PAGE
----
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Can property owners cut tenant’s electricity?

Can property owners cut tenant’s electricity? This is a question every landlord asks when dealing with a terrible tenant #MumbiInvestments

On 14 April 2015, the Western Cape Division of the High Court handed down judgment in a matter, which caused a great stir in the property industry.  In this matter the court granted an order authorising the property owner to terminate the electricity supply to the premises, occupied by the respondent.

It is of utmost importance to emphasise that this judgment does not provide a property owner with the right to disconnect utility supplies to a property due to non-payment of utilities or any other charges, without a court order.

It is of utmost importance to emphasise that this judgment does not provide a property owner with the right to disconnect utility supplies to a property due to non-payment of utilities or any other charges, without a court order.

The position regarding spoliation was not changed by this judgment, on the contrary Judge Schippers specifically mentioned that it was necessary for the applicant to bring the application by stating: “The applicant, however, cannot take the law into its own hands by simply cutting off the respondent’s power supply, hence this application.”

The applicant in this matter is Anva Properties CC, the owner of the property situated at 34-36 Riebeeck Street, Cape Town.  The respondent, End Street Entertainment Enterprises CC is an occupant in this building owned by the applicant. The respondent was deregistered in 2008, whereas the lease agreement was only concluded in 2012. This fact was raised as a defence by the respondent to dispute the validity of the lease agreement. A further defence was raised by the respondent stating the applicant does not have the right to collect debt from the respondent, since all the rights of the applicant were ceded to Nedbank Limited.

The Court , however, decided not to delve into these defences during the argument at hand, being the application to obtain a court order to allow the applicant to disconnect the electricity supply to the respondent. The reason for this is that the defences raised by the respondent only relate to the applicant’s right to claim debts from the respondent; debt collection was not the case before Court.

The building in question is occupied by multiple tenants. The respondent had not paid their electricity bill since September 2014, and at the time of handing down the judgment the arrears were in the excess of R300 000. The applicant was in a position where it effectively subsidised the business of the respondent, during the period of non-payment.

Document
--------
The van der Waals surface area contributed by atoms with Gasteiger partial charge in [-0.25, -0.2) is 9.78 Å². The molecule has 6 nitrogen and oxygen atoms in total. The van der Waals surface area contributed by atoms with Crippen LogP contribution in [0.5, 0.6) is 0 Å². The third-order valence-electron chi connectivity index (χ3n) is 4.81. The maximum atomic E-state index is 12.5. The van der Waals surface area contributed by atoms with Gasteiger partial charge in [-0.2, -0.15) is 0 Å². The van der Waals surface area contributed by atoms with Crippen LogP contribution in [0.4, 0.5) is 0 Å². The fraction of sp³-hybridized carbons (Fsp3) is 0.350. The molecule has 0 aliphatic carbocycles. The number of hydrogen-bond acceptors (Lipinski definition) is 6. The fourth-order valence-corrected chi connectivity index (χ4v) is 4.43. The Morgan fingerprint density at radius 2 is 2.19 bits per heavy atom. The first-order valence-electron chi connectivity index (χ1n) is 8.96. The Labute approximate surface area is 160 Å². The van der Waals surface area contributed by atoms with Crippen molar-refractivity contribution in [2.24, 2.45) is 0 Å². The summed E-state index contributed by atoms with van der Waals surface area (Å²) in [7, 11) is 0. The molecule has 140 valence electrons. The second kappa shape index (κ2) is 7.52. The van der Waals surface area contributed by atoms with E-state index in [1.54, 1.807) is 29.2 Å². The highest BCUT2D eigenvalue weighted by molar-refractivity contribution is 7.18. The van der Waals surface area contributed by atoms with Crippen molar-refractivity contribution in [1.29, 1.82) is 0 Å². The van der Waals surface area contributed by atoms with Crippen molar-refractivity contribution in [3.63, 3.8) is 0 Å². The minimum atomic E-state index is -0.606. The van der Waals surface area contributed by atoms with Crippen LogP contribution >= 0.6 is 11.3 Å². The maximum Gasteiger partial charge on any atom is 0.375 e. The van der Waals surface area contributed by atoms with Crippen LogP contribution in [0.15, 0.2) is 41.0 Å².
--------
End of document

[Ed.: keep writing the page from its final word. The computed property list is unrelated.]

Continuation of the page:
If the applicant merely ceased payment of the electricity account to the City of Cape Town, the electricity supply to the entire building would be disconnected, leaving other tenants without electricity. The applicant clearly had no choice but to bring this application to obtain an order to be placed in a position to mitigate its damages.

A party suffering damages is always required to mitigate its damages, however, it should always be kept in mind that no person is allowed to take the law into her own hands.

This judgment does give owners a basis to bring an application to request an order to disconnect the utility supply to their property, if the occupant fails to pay the utility charges. However, such an application would be similar to an eviction application, in the sense that only a court can grant an order such as this.

The reason being, this remedy is provided for in law to place the owner in a position to enforce the rights he has to his property.

Since a similar process to an eviction application would be followed in a matter like this, the costs and time frame would be similar.

This judgment should not be seen as a replacement of, or an alternative to an eviction application.  In certain circumstances, it could be a powerful tool in the hands of the owner to combine these applications. – Cilna Steyn

About the Author

Cilna Steyn

Cilna Steyn obtained her LLB Degree from the University of South Africa in 2007. She is an admitted attorney with right of appearance in the High Court. As co-founding partner of the property litigation firm Steyn & Steyn Attorneys in 2008, Cilna started specialising in Eviction Law from the outset. Recently, the firm was incorporated and currently practise as SSLR Incorporated, with Cilna as one of its directors. She heads up the department handling evictions, collection and dispute resolution in commercial, retail and industrial properties.


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